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Telephone Etiquette for Business Calls (Part 2)

Editorial Team
13/04/2017 7:07 AM

In my previous article, I outlined that although the telephone is probably one of the most important customer touch points, it is one of the most poorly managed. Every company should train its staff on telephone etiquette. There should be a clear and standard way of how employees use phones at your company. People are tarnishing good, professional, brands because of how they handle phone calls.
In this article I want to outline telephone etiquette on how to make a phone call and how you manage a phone call. These are etiquette basics that at a minimum, all employees should observe, if you want to maintain a professional image of your company.

Rules around making a phone call

Whenever you make a telephone call for yourself or your boss, be sure you have the right number before you place the call. Keep a “frequently called numbers” list within your reach and follow these suggestions:
  • Get ready. Visualise your caller as a friendly, positive person.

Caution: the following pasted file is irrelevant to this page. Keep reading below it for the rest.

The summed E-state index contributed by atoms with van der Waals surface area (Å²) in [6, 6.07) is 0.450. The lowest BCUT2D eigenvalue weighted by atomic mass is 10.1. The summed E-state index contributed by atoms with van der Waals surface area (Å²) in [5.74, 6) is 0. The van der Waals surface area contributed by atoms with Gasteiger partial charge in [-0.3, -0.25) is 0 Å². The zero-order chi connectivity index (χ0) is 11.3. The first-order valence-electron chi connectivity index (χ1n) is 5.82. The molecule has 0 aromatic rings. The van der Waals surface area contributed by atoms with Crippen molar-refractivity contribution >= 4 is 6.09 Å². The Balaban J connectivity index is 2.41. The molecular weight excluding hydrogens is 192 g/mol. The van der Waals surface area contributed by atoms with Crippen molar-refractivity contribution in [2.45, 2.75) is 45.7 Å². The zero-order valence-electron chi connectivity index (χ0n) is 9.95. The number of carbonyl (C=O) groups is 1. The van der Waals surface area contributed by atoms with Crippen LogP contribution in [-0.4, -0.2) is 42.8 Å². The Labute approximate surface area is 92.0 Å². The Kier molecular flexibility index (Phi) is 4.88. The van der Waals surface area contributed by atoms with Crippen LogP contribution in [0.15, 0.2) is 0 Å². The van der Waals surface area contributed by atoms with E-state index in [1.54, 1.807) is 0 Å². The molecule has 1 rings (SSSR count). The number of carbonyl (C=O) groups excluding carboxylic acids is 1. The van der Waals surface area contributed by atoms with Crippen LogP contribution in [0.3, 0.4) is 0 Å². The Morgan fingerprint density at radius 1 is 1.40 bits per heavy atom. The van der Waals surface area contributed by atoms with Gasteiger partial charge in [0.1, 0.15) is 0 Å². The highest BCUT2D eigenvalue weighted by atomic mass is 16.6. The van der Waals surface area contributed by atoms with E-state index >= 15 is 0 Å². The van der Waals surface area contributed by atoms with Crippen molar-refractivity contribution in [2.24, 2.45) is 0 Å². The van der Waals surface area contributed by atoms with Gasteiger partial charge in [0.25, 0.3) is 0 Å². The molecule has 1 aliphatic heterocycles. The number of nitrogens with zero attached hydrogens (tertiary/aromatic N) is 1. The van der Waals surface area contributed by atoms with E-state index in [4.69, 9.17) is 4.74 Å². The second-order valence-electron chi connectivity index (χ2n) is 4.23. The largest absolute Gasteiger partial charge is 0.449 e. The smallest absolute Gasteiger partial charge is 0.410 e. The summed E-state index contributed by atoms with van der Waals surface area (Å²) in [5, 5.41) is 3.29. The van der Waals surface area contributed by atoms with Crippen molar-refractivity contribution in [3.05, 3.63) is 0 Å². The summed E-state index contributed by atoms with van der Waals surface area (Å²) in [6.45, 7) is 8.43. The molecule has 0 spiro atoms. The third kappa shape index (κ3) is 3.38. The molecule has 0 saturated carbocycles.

• Plan ahead of time the objectives you want to accomplish by jotting them down. You may have encountered before, a person that calls you and forgets why they have called. You can avoid this if you plan your call in advance.
  • Make sure you identify yourself when you make initial contact. It is very awkward if the person on the other line does not know who you are or what you are about.  If you do not identify yourself most people will come to the conclusion that you are not a person they want to talk to. In addition, never take it for granted that a person will remember your name – they may not, so introduce yourself first.
  • Identify the information you need to obtain from the conversation by stating your concerns up front. Do not meander endlessly without getting to the point.
  • Anticipate questions or objections you may encounter to avoid making additional calls.
  • Take notes during the call. This is very important. I often observe that people overestimate their ability to remember things without writing it down and the moment the calls ends, they have forgotten and are now thinking, “What did we just discuss?”
  • Before you end the call, summarise the discussion you have had. Where applicable, repeat any follow-up action to the caller (such as when you plan to get back to him/her or key tasks that must now be performed by both of you after the call).

Rules around transferring a phone call

In the event that you are about to transfer a phone call, here are important telephone etiquette rules:
  • Tell the caller the reason you are transferring the call before you do so. Then ask if it is all right to transfer their call.
  • Call the department or person where you are transferring a call and make sure that they can take the call. If they are able to take the call, give them the person’s name, their request, and any other relevant information.
  • Then, return to your caller and give them the person’s name and the department they are being transferred to.